By Ellis Nassour

"Come on in and sit right down and make yourself at home!” sang the country music legend Patsy Cline. It was the tune that opened her live shows. That was then. Today, New Yorkers don’t have to travel very far for some country music and flavor.

Opry City Stage, the first Grand Ole Opry outpost outside Nashville, is huge. Located on Broadway, between 48th and 49th Streets, the venue encompasses four floors of retail space with country music-inspired merchandise, a towering atrium, main stage, restaurant and bar. Not to be overlooked, of course, are the church-styled windows in tribute to Ryman Auditorium, a former tabernacle, and site of the original Grand Ole Opry.

For 92 years, the Grand Ole Opry has been a country music mecca, showcasing the genre’s biggest stars. Opry City Stage doubles as a colorful pilgrimage to country’s spiritual home. Taking a cue from the Hard Rock Café and Planet Hollywood, decades of memorabilia have been imported from the Opry. These include a 17-foot re-creation of Jimmie Rodgers’ Blue Yodeler guitar gifted to Ernest Tubb; more than 300 photographs from the Opry’s photo archive spanning nearly a century; and showcases of costumes worn by Patsy Cline, Loretta Lynn, Dolly Parton, Minnie Pearl, Johnny Cash, and “new country” chart-makers such as Taylor Swift.

The Grand Old Opry dates to 1925. Concerts were broadcast over WSM 650 radio and broadcast nationally on Saturday nights. Although an admission of 25 cents was charged, that didn’t deter the every-growing attendance. To accommodate the demand, the Opry relocated to the Ryman Auditorium in downtown Nashville. It stayed put there until 1974 when it moved to a 4,400-seat facility on the city outskirts. The Ryman remained shut over a decade before Gaylord Entertainment did a full restoration and reopened it as a museum and concert hall.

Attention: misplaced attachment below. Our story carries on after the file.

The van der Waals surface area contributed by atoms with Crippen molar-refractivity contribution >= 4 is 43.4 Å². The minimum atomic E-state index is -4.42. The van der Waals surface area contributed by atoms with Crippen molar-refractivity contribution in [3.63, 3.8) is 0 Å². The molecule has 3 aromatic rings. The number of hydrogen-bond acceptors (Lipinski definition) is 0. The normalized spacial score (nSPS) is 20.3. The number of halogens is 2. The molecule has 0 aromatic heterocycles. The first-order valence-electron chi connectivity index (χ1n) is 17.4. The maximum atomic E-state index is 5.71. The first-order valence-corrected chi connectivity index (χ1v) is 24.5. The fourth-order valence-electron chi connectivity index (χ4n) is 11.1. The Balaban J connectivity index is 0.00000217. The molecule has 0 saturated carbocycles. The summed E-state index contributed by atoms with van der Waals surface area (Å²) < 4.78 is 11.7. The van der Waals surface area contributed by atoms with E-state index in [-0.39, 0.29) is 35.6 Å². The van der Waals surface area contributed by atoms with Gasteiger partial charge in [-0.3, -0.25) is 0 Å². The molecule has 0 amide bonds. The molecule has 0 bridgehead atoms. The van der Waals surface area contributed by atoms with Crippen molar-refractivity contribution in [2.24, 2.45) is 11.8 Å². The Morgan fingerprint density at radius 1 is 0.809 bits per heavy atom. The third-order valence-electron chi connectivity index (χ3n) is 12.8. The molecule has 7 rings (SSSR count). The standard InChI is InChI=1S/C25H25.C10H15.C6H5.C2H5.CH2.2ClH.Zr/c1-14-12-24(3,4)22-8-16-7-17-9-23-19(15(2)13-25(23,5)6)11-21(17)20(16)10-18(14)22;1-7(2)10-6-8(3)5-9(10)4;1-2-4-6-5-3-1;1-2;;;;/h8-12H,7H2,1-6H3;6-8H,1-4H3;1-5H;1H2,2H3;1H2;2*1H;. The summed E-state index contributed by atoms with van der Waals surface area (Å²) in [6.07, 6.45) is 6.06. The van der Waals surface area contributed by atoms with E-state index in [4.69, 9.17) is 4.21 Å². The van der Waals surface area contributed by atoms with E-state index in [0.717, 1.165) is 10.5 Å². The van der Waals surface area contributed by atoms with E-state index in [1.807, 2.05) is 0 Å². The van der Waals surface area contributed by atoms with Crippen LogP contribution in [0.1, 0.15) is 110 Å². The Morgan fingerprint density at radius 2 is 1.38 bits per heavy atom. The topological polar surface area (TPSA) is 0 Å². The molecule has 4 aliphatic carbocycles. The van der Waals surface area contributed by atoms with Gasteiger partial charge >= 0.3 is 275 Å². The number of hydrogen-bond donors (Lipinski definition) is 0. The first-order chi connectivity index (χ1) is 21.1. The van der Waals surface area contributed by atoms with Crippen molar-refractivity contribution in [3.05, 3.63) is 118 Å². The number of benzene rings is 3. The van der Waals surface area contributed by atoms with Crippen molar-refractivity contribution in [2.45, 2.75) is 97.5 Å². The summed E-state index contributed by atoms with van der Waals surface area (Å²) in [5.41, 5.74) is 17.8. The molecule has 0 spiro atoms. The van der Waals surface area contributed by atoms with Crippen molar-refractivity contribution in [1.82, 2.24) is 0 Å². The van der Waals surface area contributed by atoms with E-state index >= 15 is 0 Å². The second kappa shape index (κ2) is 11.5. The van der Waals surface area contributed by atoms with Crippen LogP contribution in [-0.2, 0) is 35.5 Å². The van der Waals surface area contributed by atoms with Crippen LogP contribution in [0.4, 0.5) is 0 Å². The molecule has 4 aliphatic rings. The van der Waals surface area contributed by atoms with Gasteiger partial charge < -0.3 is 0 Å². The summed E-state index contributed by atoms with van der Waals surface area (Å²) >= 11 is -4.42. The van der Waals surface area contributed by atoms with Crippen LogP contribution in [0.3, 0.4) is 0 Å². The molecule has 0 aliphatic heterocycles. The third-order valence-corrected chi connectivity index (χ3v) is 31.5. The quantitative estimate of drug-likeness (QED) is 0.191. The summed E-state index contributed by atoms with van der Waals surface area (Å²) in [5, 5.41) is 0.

Colin Reed, Ryman Hospitality chairman and CEO, notes that country music and a laid-back lifestyle have never been more popular. Such enthusiasm is demonstrated with the opening of this new venue. “We can share an authentic slice of country’s most famous institution with the millions from around the country and world who visit Times Square.” Lincoln Schofield, entertainment manager agrees when he says, “Opry City Stage has the potential to be a new country hub right in the center of New York City. I can imagine future country stars coming out of this venue,” says Schofield. One of the venue’s biggest appeals, he states, is the feeling that almost anyone passing through town could stop by and sit in with the house band. “You never know who might turn up.” In fact, local country musicians have the stage until closing. The fourth-floor studio, with seating for 300, has been designated for ticketed events and open-mike nights.

The menu designed by Bruce and Eric Bromberg of the Blue Ribbon Restaurant Group includes country favorites like Nashville Hot Chicken, Sweet & Spicy Pulled Pork, and Catfish & Chips. Also available on the menu are signature beers from Nashville’s favorite Yazoo Brewery.

Opry City Stage is a joint-venture of Ryman Hospitality Properties (RHP) and New York’s SPK Hospitality Group. RHP, an off-shoot of Gaylord Entertainment, owns the Grand Ole Opry, the Ryman, WSM, and, among its resorts, Nashville’s mega Opryland Hotel.

For more information on Opry City Stage and scheduled entertainment, visit

Ellis Nassour writes on the entertainment business. He’s a veteran of The New York Times, New York Daily News, and Playbill; the author of the definitive biography Honky Tonk Angel: The Intimate Story of Patsy Cline and the hit revue Always, Patsy Cline.